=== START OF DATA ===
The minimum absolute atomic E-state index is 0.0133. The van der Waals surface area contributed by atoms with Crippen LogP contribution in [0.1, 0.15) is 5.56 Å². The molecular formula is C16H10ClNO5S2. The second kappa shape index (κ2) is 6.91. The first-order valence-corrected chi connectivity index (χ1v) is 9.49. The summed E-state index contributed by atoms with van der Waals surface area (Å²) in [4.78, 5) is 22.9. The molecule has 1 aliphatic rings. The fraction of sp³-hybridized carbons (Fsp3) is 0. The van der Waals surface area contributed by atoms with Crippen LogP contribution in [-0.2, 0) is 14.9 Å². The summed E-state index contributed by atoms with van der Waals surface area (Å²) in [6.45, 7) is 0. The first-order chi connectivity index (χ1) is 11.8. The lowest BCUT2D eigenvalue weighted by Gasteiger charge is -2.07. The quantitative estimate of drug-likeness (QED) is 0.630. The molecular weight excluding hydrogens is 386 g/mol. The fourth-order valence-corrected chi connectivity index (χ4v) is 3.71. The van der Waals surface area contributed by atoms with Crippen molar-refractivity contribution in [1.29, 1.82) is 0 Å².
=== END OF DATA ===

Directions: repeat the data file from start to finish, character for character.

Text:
The minimum absolute atomic E-state index is 0.0133. The van der Waals surface area contributed by atoms with Crippen LogP contribution in [0.1, 0.15) is 5.56 Å². The molecular formula is C16H10ClNO5S2. The second kappa shape index (κ2) is 6.91. The first-order valence-corrected chi connectivity index (χ1v) is 9.49. The summed E-state index contributed by atoms with van der Waals surface area (Å²) in [4.78, 5) is 22.9. The molecule has 1 aliphatic rings. The fraction of sp³-hybridized carbons (Fsp3) is 0. The van der Waals surface area contributed by atoms with Crippen LogP contribution in [-0.2, 0) is 14.9 Å². The summed E-state index contributed by atoms with van der Waals surface area (Å²) in [6.45, 7) is 0. The first-order chi connectivity index (χ1) is 11.8. The lowest BCUT2D eigenvalue weighted by Gasteiger charge is -2.07. The quantitative estimate of drug-likeness (QED) is 0.630. The molecular weight excluding hydrogens is 386 g/mol. The fourth-order valence-corrected chi connectivity index (χ4v) is 3.71. The van der Waals surface area contributed by atoms with Crippen molar-refractivity contribution in [1.29, 1.82) is 0 Å².